Socialist Worker



Hackney council workers in east London are to strike for three days from 29 to 31 January. Urgent action is needed. The leaders of the Labour-Tory coalition that runs the east London council have agreed cuts of £50 million over the next three years. This will mean assets flogged off to private developers and more privatisation of vital services such as school transport for special needs children.

Car workers

Workers at the Cowley BMW car plant in Oxford were to vote this week on a pay and conditions package. They should throw it out. The package includes a two-year pay offer of just 4 percent followed by a 3 percent rise. "That is pathetic money," says a Cowley worker, "only £13 a week before tax." The deal also includes a new grading scheme and performance related pay. "There's a principle at stake here," says the worker. "You can see how BMW want things to go in the future. They've got flexible hours-now they want flexible money."

Civil servants

Around 1,900 Crown Prosecution Service workers in the PCS civil servants' union started their industrial action campaign over pay on Monday of this week. The action will severely disrupt the work of courts across England and Wales. Bosses claim that the workers are getting a 4.5 percent increase, but for most workers it will work out as 3.3 percent. Top lawyers will get an extra £10,000 a year, while administration staff will receive just £350 more.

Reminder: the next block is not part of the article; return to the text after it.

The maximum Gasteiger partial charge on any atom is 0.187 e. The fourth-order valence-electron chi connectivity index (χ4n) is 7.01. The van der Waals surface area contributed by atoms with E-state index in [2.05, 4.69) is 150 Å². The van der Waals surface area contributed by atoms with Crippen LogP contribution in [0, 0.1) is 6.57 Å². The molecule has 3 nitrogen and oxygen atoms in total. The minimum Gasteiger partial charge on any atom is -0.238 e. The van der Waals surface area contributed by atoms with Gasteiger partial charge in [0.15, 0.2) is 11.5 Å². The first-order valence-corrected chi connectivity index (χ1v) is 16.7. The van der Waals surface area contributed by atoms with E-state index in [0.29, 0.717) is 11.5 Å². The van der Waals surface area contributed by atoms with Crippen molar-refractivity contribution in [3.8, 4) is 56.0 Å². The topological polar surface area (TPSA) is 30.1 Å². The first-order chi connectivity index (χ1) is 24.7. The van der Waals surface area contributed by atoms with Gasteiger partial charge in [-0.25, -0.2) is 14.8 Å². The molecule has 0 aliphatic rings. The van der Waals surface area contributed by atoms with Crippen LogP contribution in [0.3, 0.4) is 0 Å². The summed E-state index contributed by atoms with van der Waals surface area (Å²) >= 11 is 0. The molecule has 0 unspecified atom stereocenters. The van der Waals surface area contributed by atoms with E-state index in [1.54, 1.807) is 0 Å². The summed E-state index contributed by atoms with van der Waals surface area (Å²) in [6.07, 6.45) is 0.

Colombia protest

A protest is planned outside the Colombian embassy in London on Friday 19 January over the Latin American country's government's support for the US Plan Colombia. The US is pouring huge military resources into the plan under the pretext of a "war on drugs". In reality the plan is a US attempt to impose its will on a country at the heart of a region where it fears social unrest is threatening its business and strategic interests.

Grab chance to defend council housing

The government is in disarray over its plans to privatise council housing, and the chance is there to pile on the pressure to force a complete retreat. A marvellous opportunity to intensify the campaign comes in just over a week, when tenants and council workers join forces for a major lobby of parliament. Already coaches are booked from across Britain to bring people to London for the mass lobby on Wednesday 24 January.

Scottish councils